Within the wide range of severity of orbital fractures, the small group of complex fractures causes most of the sequelae. Therefore identification of severe injuries and adequate treatment is of major importance. The introduction of craniofacial techniques made possible a wide exposure of even large orbital wall defects and their reconstruction by grafts. In spite of significant progresses, repair of complex orbital wall defects remains a difficult surgical problem even for the experienced. This paper outlines the specific technical problems concerning surgical anatomy, exposure and defect reconstruction of this type of injuries. A number of new developments providing interesting future perspectives for orbital wall reconstruction such as intraoperative navigation, endoscopic techniques and new materials are discussed.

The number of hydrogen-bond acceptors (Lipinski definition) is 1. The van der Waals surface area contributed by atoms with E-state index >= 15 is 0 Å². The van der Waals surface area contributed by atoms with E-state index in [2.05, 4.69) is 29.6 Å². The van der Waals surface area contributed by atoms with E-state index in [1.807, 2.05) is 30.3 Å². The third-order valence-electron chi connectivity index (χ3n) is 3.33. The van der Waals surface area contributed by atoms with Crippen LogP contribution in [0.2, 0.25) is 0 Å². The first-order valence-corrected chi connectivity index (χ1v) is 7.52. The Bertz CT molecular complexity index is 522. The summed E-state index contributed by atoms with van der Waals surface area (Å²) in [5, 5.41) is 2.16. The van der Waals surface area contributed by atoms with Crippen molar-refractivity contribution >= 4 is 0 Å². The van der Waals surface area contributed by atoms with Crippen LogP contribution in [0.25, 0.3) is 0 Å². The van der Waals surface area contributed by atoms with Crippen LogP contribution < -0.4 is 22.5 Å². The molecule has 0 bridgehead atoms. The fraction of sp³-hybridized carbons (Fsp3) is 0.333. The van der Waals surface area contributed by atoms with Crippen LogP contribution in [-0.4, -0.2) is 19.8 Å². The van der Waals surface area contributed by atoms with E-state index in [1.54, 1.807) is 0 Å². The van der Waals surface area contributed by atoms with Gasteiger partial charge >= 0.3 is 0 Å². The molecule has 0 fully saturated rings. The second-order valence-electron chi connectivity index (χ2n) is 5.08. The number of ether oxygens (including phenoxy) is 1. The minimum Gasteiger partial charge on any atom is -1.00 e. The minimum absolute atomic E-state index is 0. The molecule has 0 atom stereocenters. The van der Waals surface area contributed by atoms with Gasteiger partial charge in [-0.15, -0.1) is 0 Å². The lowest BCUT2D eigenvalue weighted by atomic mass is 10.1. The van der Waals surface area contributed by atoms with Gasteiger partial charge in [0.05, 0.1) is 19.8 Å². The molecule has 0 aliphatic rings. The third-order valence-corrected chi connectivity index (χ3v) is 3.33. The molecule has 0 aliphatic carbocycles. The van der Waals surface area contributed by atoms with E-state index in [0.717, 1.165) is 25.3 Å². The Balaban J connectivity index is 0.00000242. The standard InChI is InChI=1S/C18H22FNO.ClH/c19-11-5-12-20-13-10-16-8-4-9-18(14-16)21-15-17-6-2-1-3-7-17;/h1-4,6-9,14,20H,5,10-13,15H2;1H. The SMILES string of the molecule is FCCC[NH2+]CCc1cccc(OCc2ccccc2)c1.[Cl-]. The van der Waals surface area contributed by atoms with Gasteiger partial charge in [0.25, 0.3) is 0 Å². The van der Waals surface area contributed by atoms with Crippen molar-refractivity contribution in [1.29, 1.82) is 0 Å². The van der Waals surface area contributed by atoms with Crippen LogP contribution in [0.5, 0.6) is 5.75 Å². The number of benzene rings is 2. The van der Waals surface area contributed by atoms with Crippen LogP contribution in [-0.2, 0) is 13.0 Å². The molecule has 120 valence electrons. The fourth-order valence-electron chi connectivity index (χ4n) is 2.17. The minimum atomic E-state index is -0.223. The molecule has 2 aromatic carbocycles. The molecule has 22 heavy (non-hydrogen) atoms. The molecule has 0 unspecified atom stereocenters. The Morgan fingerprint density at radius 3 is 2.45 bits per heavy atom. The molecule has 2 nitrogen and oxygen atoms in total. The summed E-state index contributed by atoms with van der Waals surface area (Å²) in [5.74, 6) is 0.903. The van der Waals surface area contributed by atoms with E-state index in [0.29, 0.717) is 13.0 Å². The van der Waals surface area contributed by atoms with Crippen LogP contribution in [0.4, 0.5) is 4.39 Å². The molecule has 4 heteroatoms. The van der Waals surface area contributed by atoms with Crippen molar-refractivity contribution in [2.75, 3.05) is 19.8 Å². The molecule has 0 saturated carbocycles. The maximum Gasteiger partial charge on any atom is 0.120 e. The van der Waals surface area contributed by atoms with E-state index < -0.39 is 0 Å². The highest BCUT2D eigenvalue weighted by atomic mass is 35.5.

Fractures involving the orbits are frequent among facial injuries, making up to nearly 40% of the total. Within the wide range of severity, the small group of complex fractures (20% of the total) is responsible for most of the sequelae.
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